How did you go about researching such a complex topic as fossil fuel use?
One thing I’m pretty good at is the purposeful acquisition of knowledge. There’s an unlimited amount of information in the world and there’s never been more good information and there’s never been more bad information.
Researching very complex topics is a question of how do you get good information and how do you integrate it in a way that gives you an organized body of knowledge that then you can then apply. I’m pretty good at separating the good information from the bad information. I get a sense of where the information is coming from and ask, “Is this person actually a good thinker? Are they biased or are they even-handed? Are they sloppy or are they precise? What’s their goal?”
With that in mind, I started out reading a lot from many different authors. The best author I came across was a guy named Petr Beckman. He’s a Czech immigrant who unfortunately died in 1993, but from 1973 to 1993, he produced a newsletter called Access to Energy. It was the best survey of the development of energy technologies over decades that I could find.
The whole volume was about one million words, so I got a volunteer to compile all the newsletters together and I read or listened to almost all of them.
What that gave me was a very fast injection of knowledge on the history of energy. Not just how different energy technologies work but also what their strengths are and what their weaknesses are. Beckman was not an advocate of fossil fuels but one thing that struck me was that he was very even-handed about them.
He’s known best as an advocate of nuclear power and ultimately, I think in the long-term, nuclear power will be the best solution for human beings.
He wrote this amazing book called The Health Hazards Of Not Going Nuclear.
Even the title, The Health Hazards Of Not Going Nuclear, implies that he’s looking at the risks of using something and of not using something. Even when I disagreed with him, I could still see his reasoning. That approach really struck me as a good way to think about things.
How did your assumptions around energy production change over the course of your research?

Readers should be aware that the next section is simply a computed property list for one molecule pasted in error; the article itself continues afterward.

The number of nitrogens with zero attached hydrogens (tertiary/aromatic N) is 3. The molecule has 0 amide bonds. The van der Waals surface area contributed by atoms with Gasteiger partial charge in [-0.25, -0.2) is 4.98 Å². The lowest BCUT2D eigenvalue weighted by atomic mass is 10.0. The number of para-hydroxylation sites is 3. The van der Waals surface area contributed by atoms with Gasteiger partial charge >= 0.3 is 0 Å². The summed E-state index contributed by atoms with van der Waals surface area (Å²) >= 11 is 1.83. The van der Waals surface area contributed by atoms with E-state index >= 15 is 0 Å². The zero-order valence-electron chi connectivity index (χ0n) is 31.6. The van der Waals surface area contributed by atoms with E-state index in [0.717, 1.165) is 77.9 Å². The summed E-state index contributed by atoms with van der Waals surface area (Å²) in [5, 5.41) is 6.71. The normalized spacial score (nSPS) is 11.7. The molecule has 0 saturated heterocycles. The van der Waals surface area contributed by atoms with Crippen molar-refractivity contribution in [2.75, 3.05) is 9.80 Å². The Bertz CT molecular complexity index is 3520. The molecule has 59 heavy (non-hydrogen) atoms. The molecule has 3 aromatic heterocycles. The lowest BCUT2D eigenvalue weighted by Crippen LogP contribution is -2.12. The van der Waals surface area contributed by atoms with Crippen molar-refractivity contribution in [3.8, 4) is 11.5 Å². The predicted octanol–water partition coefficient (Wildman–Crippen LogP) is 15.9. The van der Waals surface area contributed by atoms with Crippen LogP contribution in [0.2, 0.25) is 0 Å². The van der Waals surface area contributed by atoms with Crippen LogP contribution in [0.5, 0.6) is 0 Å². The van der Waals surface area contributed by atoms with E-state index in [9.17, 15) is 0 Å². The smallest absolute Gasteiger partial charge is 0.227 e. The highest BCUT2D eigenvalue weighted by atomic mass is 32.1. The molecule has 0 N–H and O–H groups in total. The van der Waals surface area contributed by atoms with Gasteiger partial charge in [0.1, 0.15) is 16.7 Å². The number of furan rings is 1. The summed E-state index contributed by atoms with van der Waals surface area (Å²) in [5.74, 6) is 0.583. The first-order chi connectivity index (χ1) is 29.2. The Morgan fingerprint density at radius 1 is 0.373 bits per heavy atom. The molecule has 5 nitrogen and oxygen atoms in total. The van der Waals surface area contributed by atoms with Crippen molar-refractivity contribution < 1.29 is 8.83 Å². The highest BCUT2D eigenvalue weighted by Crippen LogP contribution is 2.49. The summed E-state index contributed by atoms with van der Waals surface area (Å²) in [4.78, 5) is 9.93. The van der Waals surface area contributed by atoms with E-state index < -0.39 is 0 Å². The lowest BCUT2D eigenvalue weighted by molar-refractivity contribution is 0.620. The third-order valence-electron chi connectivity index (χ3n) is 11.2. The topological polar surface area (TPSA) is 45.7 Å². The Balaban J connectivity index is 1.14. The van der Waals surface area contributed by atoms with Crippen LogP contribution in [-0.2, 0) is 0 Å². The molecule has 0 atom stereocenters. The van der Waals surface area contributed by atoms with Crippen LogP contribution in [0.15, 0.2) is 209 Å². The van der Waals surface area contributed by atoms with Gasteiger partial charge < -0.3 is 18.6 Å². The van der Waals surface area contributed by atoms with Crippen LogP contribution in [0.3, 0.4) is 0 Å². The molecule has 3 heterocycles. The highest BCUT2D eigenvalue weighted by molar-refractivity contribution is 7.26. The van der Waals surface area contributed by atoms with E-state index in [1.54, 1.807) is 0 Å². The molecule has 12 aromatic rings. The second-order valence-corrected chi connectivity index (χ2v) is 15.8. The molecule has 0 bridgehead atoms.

I had a number of assumptions going into this research. For example, I had some positive assumptions about solar energy that I ultimately ended up agreeing with. But I also had some assumptions that were completely wrong.
Take, for example, how most people view the environment.
In general, the way we’re taught to think of environmental impact is that anything that impacts the environment is bad.
We tend to think of energy production’s environmental impact on a scale from zero to negative. It’s either screwing up the planet a lot, screwing up the planet a little, or doing almost nothing, which is what we might call clean-tech.
But, if you look at the actual relationship between energy production and the environment then you start to see that the human impact on the environment actually makes the earth a much more suitable place for human life. Our environment doesn’t have everything in it that we need to live, it doesn’t have the resources we need to survive.
In terms of cleanliness, nature doesn’t give us ample Fiji or Evian water, we need to purify the water, we need to transport that water.
“The whole human-centric perspective on the environment where human beings are producer-improvers and not parasite-polluters is a novel idea to many, but it’s the idea that we’re here to actually improve the planet for our own flourishing.”
My original thinking of “there are economic benefits to energy production and environmental harms” changed to “there are major environmental benefits to energy production; therefore, if you do anything to make energy more expensive, you’re depriving people of those environmental benefits in addition to economic benefits.”
Where did the idea that human impact can only harm the environment come from?
The modern thinker most connected to this view is Jacques Cousteau. He definitely subscribed to the idea of the noble savage and of nature as perfect. I call this the perfect planet premise which in essence is that without humans, the planet is perfect. You often hear people that hold this belief say things like, “Human beings are a cancer on the planet.”
The perfect planet premise was much more plausible before the existence of science because people didn’t really understand nature. They didn’t understand how to transform it to meet our needs very well.
In that pre-scientific time, it’s understandable that humans would do things like rain dances, not to disrupt things, but in hopes that nature would nurture us. Obviously, that worked very poorly.
They didn’t have the science or technology that we do today. Once you have access to that knowledge you can start to understand the mechanics of your environment and begin to transform it to be much better for human beings.
Sure, some aspects might not work out as well as others. But we also have the technology to correct that.
What’s one thing each of us can do to ensure we flourish as individuals?